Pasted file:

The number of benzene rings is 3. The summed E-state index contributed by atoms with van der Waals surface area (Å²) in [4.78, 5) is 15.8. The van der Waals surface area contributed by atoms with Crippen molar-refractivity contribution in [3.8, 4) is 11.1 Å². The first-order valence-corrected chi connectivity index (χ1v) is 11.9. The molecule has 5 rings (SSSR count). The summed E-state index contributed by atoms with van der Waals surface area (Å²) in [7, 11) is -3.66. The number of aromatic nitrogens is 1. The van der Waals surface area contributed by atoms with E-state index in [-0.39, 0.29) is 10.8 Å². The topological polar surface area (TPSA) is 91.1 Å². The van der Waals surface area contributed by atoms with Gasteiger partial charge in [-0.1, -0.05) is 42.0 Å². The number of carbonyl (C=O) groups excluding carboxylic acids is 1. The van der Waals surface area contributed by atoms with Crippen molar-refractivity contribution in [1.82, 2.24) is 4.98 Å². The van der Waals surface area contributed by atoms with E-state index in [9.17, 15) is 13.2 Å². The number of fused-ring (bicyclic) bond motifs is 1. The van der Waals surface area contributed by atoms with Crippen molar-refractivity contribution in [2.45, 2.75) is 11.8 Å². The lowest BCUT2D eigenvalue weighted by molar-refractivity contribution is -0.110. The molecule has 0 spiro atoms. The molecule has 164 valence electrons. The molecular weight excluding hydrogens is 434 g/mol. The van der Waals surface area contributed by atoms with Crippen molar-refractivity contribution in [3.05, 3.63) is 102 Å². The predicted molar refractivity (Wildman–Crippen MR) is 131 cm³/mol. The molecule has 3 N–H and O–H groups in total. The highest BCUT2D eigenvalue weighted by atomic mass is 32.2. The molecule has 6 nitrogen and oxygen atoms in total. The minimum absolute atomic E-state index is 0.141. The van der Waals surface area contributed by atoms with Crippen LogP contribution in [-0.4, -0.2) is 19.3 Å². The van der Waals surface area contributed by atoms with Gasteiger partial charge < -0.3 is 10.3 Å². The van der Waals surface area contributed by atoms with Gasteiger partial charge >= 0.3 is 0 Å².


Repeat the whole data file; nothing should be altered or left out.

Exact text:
The number of benzene rings is 3. The summed E-state index contributed by atoms with van der Waals surface area (Å²) in [4.78, 5) is 15.8. The van der Waals surface area contributed by atoms with Crippen molar-refractivity contribution in [3.8, 4) is 11.1 Å². The first-order valence-corrected chi connectivity index (χ1v) is 11.9. The molecule has 5 rings (SSSR count). The summed E-state index contributed by atoms with van der Waals surface area (Å²) in [7, 11) is -3.66. The number of aromatic nitrogens is 1. The van der Waals surface area contributed by atoms with E-state index in [-0.39, 0.29) is 10.8 Å². The topological polar surface area (TPSA) is 91.1 Å². The van der Waals surface area contributed by atoms with Gasteiger partial charge in [-0.1, -0.05) is 42.0 Å². The number of carbonyl (C=O) groups excluding carboxylic acids is 1. The van der Waals surface area contributed by atoms with Crippen molar-refractivity contribution in [1.82, 2.24) is 4.98 Å². The van der Waals surface area contributed by atoms with E-state index in [9.17, 15) is 13.2 Å². The number of fused-ring (bicyclic) bond motifs is 1. The van der Waals surface area contributed by atoms with Crippen molar-refractivity contribution in [2.45, 2.75) is 11.8 Å². The lowest BCUT2D eigenvalue weighted by molar-refractivity contribution is -0.110. The molecule has 0 spiro atoms. The molecule has 164 valence electrons. The molecular weight excluding hydrogens is 434 g/mol. The van der Waals surface area contributed by atoms with Crippen molar-refractivity contribution in [3.05, 3.63) is 102 Å². The predicted molar refractivity (Wildman–Crippen MR) is 131 cm³/mol. The molecule has 3 N–H and O–H groups in total. The highest BCUT2D eigenvalue weighted by atomic mass is 32.2. The molecule has 6 nitrogen and oxygen atoms in total. The minimum absolute atomic E-state index is 0.141. The van der Waals surface area contributed by atoms with Crippen LogP contribution in [-0.4, -0.2) is 19.3 Å². The van der Waals surface area contributed by atoms with Gasteiger partial charge < -0.3 is 10.3 Å². The van der Waals surface area contributed by atoms with Gasteiger partial charge >= 0.3 is 0 Å².